I am fascinated by insects. Yes, I like them. They are interesting to watch, amazingly varied, and just plain cool. You know the odd thing, though? Add two legs and subtract one body segment, and what does that make an insect?
And they are decidedly not cool.
I cannot explain this.
All I know is, my dear spouse has never allowed me to forget the time he came home and the following conversation ensued:
Him: Sweetheart, why are all of my shoes in the bathtub?
Me: There was a spider.
No further words were necessary.
I used to hyperventilate going down the aisle in Petco where I knew they spent their creepy crawly existence. Actually looking in the aquarium would have required an EMT situation.
So what, oh what, could have ever inspired me to willingly walk into a pet store and hold a tarantula?
It was Jesus’ fault.
The team of fifteen adults and teens I was about to lead to Costa Rica for missions had fears. Where will the money come from? What if I get sick? Should I really take my kid? Can I take two weeks off of work? I had answers for all of them. I wrote the book with those answers. Literally.
Yet in the middle of convincing other team members to cast off their fears and go for the trip, I realized I had that one niggling fear that I refused to face. The spiders.
It seems small, to think of fear of spiders as a huge impediment to mission, but the truth was, I knew I had to face it or be a hypocrite. I couldn’t coach others to take medicine I would not swallow.
I marched into the pet store (OK, I crept into the fourth pet store, after failing three times) to find a tarantula and–you got it–hold that baby. The very helpful pet shop guy talked me through the traumatic process. He assured me the spider would just sit there. And you know what? It did. You know what else? They’re actually soft. And even cute in a . . . creepy, way-too-many-legs-and-eyes, spidery sort of way.
I’m not saying I’m going to go out and get a bird-eating tarantula for a housemate anytime soon. But–fear only has the power we give it. And I was tired of giving it.
“Get on with your new life. God’s Spirit beckons. There are things to do and places to go! This resurrection life you received from God is not a timid, grave-tending life. It’s adventurously expectant, greeting God with a childlike ‘What’s next, Papa?’ God’s Spirit touches our spirits and confirms who we really are. We know who he is, and we know who we are: Father and children.” (Romans 8.14-15, The Message)
Grave Tenders or Adventurers?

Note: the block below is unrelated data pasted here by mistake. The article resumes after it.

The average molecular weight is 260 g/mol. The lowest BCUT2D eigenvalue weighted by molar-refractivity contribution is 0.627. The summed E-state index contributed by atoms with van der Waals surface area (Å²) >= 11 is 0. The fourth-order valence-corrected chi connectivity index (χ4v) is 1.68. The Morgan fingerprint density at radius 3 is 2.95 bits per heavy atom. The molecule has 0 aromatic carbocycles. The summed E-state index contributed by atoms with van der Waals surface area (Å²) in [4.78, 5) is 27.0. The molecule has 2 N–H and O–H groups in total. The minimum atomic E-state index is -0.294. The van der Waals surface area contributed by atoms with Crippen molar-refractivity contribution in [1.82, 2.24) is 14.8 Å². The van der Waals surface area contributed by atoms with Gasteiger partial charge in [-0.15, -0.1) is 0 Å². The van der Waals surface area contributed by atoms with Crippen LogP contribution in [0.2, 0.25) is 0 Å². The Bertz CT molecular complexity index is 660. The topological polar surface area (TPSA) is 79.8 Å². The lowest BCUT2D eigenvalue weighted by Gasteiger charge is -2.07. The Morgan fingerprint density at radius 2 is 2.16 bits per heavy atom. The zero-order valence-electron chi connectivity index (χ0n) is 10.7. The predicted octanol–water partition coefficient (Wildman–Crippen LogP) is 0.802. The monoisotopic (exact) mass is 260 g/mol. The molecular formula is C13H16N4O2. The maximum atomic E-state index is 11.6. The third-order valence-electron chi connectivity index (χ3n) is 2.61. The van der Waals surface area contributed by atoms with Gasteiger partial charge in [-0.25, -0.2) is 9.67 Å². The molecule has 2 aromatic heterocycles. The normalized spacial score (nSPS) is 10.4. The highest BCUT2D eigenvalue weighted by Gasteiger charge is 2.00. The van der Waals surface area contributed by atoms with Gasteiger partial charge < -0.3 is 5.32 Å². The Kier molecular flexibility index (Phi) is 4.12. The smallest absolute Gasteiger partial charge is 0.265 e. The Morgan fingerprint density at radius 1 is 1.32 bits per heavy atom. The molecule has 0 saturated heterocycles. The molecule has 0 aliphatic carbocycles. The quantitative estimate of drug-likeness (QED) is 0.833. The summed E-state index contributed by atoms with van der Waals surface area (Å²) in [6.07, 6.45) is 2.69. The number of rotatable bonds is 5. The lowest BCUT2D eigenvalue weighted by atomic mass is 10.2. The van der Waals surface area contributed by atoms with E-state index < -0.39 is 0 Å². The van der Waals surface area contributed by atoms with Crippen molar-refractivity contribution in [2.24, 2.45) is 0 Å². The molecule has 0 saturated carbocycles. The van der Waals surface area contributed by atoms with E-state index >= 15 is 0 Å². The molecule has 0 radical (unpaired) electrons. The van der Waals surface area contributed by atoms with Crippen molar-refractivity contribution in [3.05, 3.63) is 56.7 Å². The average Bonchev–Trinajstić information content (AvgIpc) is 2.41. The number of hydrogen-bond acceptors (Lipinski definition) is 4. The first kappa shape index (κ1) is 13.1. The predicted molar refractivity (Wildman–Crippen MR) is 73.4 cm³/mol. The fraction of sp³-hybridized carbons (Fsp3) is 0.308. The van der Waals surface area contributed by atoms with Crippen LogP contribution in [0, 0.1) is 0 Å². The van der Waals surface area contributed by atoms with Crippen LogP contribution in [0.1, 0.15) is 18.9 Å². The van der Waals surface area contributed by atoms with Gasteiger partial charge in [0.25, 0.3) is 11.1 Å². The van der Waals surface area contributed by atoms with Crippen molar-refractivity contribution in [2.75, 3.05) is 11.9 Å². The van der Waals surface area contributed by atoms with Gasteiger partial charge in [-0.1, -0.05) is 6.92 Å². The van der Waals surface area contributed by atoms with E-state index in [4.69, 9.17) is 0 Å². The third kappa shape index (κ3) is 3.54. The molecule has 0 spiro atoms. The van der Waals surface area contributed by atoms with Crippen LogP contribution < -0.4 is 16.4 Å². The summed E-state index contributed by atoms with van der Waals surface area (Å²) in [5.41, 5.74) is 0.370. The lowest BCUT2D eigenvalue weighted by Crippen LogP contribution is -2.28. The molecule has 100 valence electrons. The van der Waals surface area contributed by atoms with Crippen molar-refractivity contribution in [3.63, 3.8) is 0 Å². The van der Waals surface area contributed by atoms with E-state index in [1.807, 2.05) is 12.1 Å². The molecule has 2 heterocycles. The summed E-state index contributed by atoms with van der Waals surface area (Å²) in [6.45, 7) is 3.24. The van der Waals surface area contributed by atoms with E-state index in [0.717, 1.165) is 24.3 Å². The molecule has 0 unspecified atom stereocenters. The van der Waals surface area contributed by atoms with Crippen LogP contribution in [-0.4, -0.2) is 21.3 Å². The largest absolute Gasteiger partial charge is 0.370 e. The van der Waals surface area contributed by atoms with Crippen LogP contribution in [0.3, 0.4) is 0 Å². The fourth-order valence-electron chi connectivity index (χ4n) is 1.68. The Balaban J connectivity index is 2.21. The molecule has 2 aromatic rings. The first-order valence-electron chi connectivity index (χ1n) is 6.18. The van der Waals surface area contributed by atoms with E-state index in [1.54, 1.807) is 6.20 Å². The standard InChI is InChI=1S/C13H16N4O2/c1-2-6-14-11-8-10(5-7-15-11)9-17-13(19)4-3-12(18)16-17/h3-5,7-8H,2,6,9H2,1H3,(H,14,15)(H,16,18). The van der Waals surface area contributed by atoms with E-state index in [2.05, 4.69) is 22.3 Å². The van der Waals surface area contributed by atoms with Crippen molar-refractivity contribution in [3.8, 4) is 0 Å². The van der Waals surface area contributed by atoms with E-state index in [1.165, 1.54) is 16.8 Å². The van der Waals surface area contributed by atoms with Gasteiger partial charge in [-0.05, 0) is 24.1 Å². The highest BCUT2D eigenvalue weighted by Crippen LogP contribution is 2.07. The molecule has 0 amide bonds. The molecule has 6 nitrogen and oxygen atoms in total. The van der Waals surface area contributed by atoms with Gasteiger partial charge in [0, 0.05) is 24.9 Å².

What do grave tenders do? They make graves neat and lovely. They ensure pretty, clean plots. Over dead things. Past things. Things with no life and no future. I don’t want to be a tender of dead things. I want to live adventurously expectant.
So why don’t we? Why don’t we feel like we are created for incredible purpose? Why don’t we wake up every morning asking, “What’s next, God?” Why don’t we expect wonder?
Because we fear. Rather than jump into our days, we dread them. We look at our lists and groan. We plan our next escape. We go on tending to the same dead things every day.
If my identity is being God’s representative here on earth, the imago dei to my neighbors, family, and total strangers, it’s a whole lot safer to remain a grave tender. No one in a grave ever expected anything hard of me. It could involve things I’m not ready to give up, risks not I’m ready to take, changing values and ideas I’m not ready to reexamine.
It could involve holding that spider. And we hyperventilate at the thought.
In her new book, Fear Fighting: Awakening Courage to Overcome Your Fears, author Kelly Balarie’s relates her journey with fear and living into her identity as God’s child. I think you and I will find it relevant to the question of fearful adventurers everywhere. As Kelly herself relates:
“I wrote the book Fear Fighting as a desperation call to God. I knew God’s greatest callings were before me, but I couldn’t stop trembling and to start walking into them. God answered my cries; he moved me from fear-‘full’ to fear-‘less.’ He took me from unsure to unbelievably excited to move forward with him.”
Isn’t that the identity we cry out for? But grave tending keeps holding us back.
Observers or Participants?
Jesus said, “My purpose is to give them a rich and satisfying life.” In is fullest definition, “rich and satisfying” means “over and above, more than is necessary, exceedingly, abundantly, supremely, extraordinary, surpassing, uncommon, beyond imagination.”
Wow. That’s a whole lot of satisfying.
So the question for me in front of that spider aquarium was: Do I want to observe an extraordinary, uncommon, abundant life–or do I want to participate in one?
Do I want to live into my identity as His child or live into the lie of fear?
God’s Spirit beckons. There are things to do and places to go!